3 December 2018
Hole in the head
Take Take Take
Critique / Photography
An artful book of deliberately torn, anonymous photographs from the Cold War era leaves many questions unanswered.
Photo Critique by Rick Poynor
Photo Critique by Rick Poynor, written exclusively for Eyemagazine.com
For some years now there has been a thriving interest and trade in old, discarded photographs of strangers, one of the curious by-products of the ease of access to everything that the Internet delivers. The pictures in Anonym 1968-1984, published by Take Take Take, a Czech design team, bookshop and publisher, were obtained in exactly this way. Seven family albums were offered for sale online and the proprietor of Vyšehradskej.cz, a history website, took a chance and bought them.
When the albums arrived, the buyer was initially dismayed to find that someone had cut out the faces from every single photograph. More than 700 pictures had been systematically mutilated, a laborious and time-consuming feat, but the albums had otherwise been left intact, with the photos still occupying their original positions on the pages. There was no information about the people shown in the pictures, the photographer (or photographers), or the identity of the person who had felt it necessary to erase their identifying features.
Right. The seven anonymous family albums that provided the photos for Anonym 1968-84, designed and published by Take Take Take, 2018.
Top: Anonym’s cover.
Anonym gathers 161 of the pictures. The book’s conception is credited to Vyšehradskej jezdec – a pseudonym that may be a reference to a group of young pro-western rebels in the 1950s – and it was designed by Take Take Take (Nikola Klímová and Jindřich Janíček), who present the pictures on black backgrounds, as if displayed in an album. The original pages are lighter in colour and textured, and the designers have suppressed these backgrounds, converting the voids created by the incisions into black to unify the collection. The texture of the originals is expressed through the cover stock, printed with a picture of a middle-aged woman, her face masked by a triangular rip.
Right and below. One of the original photographs, plus pages and a spread from Anonym 1968-84.
In Camera Lucida, Roland Barthes introduced the concept of the punctum, a detail in a photograph that is particularly poignant and ‘pricks’ the viewer – a ‘sting, speck, cut, little hole’. In Anonym every deletion, every ragged hole in the image, becomes a punctum, their variations in style a source of fascination, even as they leave you slightly unsettled by the incomplete evidence of what you will never be able to know about these images and people. Turning the pages, the feeling of some unnameable catastrophe is hard to shake.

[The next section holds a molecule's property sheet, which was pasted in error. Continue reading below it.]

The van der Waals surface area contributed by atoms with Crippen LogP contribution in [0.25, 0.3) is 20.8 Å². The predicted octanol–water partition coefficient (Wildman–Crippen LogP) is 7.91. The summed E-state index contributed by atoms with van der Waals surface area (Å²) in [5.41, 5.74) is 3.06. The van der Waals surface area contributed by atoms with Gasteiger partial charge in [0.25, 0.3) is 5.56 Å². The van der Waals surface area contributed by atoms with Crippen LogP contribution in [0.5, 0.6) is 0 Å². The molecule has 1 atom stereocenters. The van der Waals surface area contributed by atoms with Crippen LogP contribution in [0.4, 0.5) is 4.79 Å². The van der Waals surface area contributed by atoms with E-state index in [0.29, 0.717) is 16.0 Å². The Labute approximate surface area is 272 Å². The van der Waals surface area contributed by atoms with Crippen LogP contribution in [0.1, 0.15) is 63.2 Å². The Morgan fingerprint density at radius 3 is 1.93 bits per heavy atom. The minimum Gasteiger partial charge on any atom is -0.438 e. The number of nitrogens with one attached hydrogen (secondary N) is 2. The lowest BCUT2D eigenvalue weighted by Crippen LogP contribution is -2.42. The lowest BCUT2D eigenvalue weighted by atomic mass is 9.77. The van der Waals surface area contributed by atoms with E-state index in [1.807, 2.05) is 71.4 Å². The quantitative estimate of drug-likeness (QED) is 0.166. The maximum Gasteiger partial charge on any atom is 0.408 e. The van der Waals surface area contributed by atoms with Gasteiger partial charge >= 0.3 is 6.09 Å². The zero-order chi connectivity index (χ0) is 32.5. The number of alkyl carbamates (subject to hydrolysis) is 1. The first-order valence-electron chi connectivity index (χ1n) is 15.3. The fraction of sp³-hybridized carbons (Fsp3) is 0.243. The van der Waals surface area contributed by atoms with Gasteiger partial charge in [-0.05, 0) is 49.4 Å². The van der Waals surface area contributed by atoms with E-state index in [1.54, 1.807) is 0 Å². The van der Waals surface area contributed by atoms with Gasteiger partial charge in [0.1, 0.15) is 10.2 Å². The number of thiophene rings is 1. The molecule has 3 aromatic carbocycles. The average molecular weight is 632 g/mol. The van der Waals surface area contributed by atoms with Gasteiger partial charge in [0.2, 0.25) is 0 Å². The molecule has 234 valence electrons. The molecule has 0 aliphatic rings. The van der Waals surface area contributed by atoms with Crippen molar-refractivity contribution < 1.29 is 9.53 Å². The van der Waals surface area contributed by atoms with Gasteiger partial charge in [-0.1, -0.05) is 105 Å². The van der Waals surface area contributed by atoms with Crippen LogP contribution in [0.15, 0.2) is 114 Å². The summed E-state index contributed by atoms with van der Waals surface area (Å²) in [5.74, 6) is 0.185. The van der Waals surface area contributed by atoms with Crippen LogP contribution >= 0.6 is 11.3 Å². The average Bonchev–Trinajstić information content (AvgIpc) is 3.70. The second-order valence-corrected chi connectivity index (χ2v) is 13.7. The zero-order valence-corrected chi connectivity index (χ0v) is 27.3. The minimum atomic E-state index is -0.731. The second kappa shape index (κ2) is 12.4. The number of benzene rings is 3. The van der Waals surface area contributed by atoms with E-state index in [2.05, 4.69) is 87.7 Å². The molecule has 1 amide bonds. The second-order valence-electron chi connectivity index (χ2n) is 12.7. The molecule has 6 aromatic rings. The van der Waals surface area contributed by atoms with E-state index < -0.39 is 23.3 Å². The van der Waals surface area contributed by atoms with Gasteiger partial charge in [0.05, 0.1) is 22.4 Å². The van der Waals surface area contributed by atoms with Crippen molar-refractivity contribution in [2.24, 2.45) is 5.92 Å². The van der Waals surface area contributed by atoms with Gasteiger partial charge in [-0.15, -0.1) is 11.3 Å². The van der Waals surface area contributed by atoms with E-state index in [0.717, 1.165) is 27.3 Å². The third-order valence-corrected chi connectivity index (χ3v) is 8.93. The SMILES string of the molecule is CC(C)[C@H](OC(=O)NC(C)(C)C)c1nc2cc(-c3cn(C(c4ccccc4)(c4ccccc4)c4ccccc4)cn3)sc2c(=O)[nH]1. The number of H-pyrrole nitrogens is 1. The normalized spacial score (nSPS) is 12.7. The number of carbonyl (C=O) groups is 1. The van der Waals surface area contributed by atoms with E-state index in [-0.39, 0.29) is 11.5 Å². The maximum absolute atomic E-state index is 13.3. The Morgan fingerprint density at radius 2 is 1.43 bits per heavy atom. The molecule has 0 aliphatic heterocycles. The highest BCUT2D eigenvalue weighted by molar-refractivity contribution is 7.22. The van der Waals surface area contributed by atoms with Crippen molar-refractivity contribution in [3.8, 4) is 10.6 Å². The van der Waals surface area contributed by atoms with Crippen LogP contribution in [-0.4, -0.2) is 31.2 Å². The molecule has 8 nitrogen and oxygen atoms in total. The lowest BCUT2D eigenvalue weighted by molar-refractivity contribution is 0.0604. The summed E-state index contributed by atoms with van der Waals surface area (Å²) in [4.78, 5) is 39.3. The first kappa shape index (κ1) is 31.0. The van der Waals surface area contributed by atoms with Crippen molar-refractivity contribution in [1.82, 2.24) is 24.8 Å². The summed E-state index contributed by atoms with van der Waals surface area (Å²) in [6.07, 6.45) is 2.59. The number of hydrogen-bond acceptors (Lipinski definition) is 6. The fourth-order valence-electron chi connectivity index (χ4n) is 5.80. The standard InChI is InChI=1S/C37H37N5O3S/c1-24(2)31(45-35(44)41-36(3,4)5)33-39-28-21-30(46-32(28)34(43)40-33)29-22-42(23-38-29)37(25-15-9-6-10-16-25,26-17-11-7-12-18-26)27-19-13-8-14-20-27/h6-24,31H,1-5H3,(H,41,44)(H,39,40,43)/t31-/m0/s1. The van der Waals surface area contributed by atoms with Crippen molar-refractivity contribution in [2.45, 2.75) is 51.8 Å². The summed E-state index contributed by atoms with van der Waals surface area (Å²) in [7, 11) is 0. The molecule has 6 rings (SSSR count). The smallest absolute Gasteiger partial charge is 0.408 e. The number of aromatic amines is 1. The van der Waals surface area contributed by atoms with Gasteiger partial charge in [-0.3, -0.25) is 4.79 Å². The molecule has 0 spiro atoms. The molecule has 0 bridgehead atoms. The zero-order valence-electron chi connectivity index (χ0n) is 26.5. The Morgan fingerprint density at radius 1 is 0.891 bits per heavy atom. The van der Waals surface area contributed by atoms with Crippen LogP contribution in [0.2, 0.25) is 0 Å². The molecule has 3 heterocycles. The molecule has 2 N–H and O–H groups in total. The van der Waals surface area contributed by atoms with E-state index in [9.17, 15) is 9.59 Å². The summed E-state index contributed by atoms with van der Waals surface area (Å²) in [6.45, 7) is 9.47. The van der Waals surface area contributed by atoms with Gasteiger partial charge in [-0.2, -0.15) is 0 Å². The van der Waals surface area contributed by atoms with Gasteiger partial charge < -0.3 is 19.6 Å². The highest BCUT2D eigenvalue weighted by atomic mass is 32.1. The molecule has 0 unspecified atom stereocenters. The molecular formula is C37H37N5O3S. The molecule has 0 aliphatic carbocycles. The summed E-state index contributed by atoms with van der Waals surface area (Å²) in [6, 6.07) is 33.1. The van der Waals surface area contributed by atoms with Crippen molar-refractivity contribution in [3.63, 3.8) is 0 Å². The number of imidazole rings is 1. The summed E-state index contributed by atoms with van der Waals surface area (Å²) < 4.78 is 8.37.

Some excisions are straight cuts into the photo from the edge of the picture, while other removals culminate in a final tear, a small moment of impatience that obliterates some of the photograph’s emulsion, leaving the cloudy white base of the paper behind. Where more than one person is shown, the cutter traces a course between them to make a single void that might be more or less straight-sided or angled as required. These areas of emptiness create a graphic relationship between the subjects, uniting them in a visual bond that may or may not have been the case in life. In other photos, individual cuts seem to emphasise the apartness of the figures, as in the four people caught in a narrow channel between a fence and a wall. An incision line stretches between their head spaces like a taut rope.
The erasure of identity is always compelling, however it may have come about. Martina Bacigalupo’s Gulu Real Art Studio presents images from Uganda in which the punching out of ID photos has left behind discarded prints of now faceless bodies, recovered by chance from the trash. Erik Kessels’ In almost every picture 14 shows a series of found Polaroids of sunbathers each with a circular hole eradicating most of the subject – the shots were used for making badges. In Anonymous, also published by Kessels, various individuals have defaced their own pictures instead of destroying the entire photo, the only infallible way of preventing an unwanted portrait from one day rearing its head again in this kind of book.
The scale, consistency and violence of defacement in Anonym is nevertheless unusual. Clearly, the defacer was close to these men, women and children in some way, sufficiently close to care about concealing their identities, yet not so close as to want to retain the pictures. It would have been possible to destroy the albums entirely. The reluctance to do that once again suggests some degree of feeling. It is hard to annul pictures of people you feel affection for, and a troubling burden to photographically expunge an entire family.
But the solution still remains odd. The visual documents of the subjects’ experiences will be allowed to survive – wedding photos, standing in a park, feeding young goats – and there is money to be made from selling their pictures, but future viewers cannot be permitted to see who they are. Or perhaps there was some deeper, more psychological motivation. Could this remarkably dogged wielding of the blade be a form of revenge?
Taking a contextual view, Anonym’s makers see the pictures as revealing in another way. They date from a period of ‘normalisation’ in Czech political life when ‘personal identity was systematically suppressed and dissolved in the dullness of an interchangeable backdrop’. Intentionally or not, the ‘censor’ of these photographs has provided an ambiguous commentary on that era. The book ends hauntingly, in 1984, with another wedding couple. From their bearing, they look happy, despite the black hole where their faces should be. So where are they now?
Rick Poynor, writer, Eye founder, Professor of Design and Visual Culture, University of Reading
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